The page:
I’m gamely trying to keep up with new releases within my historical fiction genre and the sub-genre of Age of Sail novels. Recently I finished reading J.D. Davies’s Gentleman Captain and before that S. Thomas Russell’s Under Enemy Colors. Davies’s book is his first work of fiction, though he has published non-fiction books. Russell’s Under Enemy Colors is one in a series of naval fiction books.
Under Enemy Colors: I found Russell’s well-defined, forward-moving plot very refreshing in a genre that sometimes relies a bit too much on character and not enough story. To me there should be a balance, and Russell accomplished that. His attention to detail when it came to the working of a ship and other naval aspects was helpful and interesting without being overpowering or pompous. An example of a writer being too heavy-handed with “look-at-how-much-I-know-about-things-you-don’t-know” was an historical novel in which two characters were engaged in a duel with swords, and the writer explained every single move with fencing jargon, etc. Now I took lessons in fencing and even I hadn’t heard some of the words he bandied about. What is the point of explaining something if your average reader isn’t going to understand what the heck you’re explaining? Overkill. Things that only make readers skim over that section.
Russell’s prose was not, of course, on the level of Patrick O’Brian, but he was very readable. My qualms were more about the characters. The protagonist was a bit too perfect and things went his way so many times that it smacked of contrivance on occasion. The antagonist was so one-dimensional that I found it impossible to believe him as written. However, with all that said, Under Enemy Colors is still a worthwhile read.
Gentleman Captain: What encouraged me to buy this novel was the era in which it takes place–after Charles II is restored to the throne. So many novels in the Age of Sail genre take place during the Napoleonic era. To me, that era has been written to death. Davies is known for his extensive knowledge of the Royal Navy in the 1600′s (an era in which my Jack Mallory stories take place) so that intrigued me as well.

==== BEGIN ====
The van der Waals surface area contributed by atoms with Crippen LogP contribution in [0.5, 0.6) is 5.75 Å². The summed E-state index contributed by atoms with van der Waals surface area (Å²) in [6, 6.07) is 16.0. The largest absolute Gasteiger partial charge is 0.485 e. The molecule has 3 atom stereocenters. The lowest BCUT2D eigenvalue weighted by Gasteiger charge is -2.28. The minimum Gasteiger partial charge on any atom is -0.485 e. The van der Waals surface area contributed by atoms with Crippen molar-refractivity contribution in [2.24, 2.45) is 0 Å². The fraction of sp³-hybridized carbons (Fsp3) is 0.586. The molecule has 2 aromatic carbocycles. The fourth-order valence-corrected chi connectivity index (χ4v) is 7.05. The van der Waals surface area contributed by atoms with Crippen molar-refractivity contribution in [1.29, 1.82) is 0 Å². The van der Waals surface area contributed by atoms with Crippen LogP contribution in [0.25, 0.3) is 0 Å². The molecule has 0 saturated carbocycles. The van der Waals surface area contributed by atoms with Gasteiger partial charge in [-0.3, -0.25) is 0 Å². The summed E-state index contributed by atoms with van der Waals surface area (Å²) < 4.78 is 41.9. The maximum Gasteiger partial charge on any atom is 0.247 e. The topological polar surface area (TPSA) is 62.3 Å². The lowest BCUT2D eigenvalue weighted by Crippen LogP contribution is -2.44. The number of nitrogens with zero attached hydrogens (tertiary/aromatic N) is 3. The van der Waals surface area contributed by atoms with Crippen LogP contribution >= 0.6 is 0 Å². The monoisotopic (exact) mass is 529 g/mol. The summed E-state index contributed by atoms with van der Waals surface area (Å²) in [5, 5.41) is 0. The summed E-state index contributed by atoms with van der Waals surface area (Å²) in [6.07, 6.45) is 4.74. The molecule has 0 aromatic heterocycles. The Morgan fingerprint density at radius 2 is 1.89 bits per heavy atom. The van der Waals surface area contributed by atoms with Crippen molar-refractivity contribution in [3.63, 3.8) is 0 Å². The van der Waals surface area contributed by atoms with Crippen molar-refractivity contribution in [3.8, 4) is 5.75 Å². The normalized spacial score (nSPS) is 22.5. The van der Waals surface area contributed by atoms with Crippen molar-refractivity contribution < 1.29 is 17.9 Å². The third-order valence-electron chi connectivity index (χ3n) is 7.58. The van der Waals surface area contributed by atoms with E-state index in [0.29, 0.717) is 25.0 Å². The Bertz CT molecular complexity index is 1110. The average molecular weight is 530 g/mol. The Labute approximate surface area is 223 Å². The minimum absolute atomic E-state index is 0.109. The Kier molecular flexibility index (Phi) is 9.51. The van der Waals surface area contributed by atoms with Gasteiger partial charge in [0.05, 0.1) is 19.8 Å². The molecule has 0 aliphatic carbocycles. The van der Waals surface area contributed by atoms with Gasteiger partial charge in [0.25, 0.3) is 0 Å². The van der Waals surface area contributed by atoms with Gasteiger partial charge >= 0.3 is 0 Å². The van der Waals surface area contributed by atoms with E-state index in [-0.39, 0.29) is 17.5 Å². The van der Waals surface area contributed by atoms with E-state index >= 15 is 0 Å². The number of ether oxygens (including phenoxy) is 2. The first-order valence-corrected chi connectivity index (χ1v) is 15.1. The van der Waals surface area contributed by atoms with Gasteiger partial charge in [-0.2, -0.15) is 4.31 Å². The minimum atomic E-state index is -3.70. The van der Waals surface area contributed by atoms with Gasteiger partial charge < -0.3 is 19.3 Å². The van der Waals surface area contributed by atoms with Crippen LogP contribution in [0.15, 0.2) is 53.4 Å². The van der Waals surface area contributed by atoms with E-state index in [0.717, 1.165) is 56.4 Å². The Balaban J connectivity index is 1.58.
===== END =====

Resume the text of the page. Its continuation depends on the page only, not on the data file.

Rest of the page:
I’ll start by admitting I hate first-person point of view. There, I’ve said it for the world to see. To me it’s too limiting. As a reader I want to know much more than one single character can impart. So I winced when I bought this book and found it to be written in first person. But I forged onward.
Another unique and refreshing aspect to this novel is the main setting: Scotland. First time I’ve read an Age of Sail novel that took place there. Beyond that, I enjoyed Davies’s prose. I always admire someone who can teach me new words. And that is when I love my Kindle even more–the built-in dictionary that allows me to instantly access the definition of any word in the novel I’m reading.
Overall I liked the characters, especially the wide variety and particularly the common seaman (and the specifics of Cornwall men I also found interesting). My one complaint about the protagonist was his appalling lack of basic seamanship. While I won’t argue with Davies’s knowledge of the “gentleman captains” of that particular era, I still found it hard to believe that even a raw landsman wouldn’t at least pick up the name of the masts and a few of the lines after spending the amount of time he spent on his first command. I know Davies no doubt did this to allow the reader to be educated at the same time as the protagonist, but it just seemed a bit silly to me. My time on board sailing ships is limited, but even I picked up a lot in just a short time.
Overall, I found Gentleman Captain to be a good read, and I would indeed consider reading any follow-up novels Davies may produce.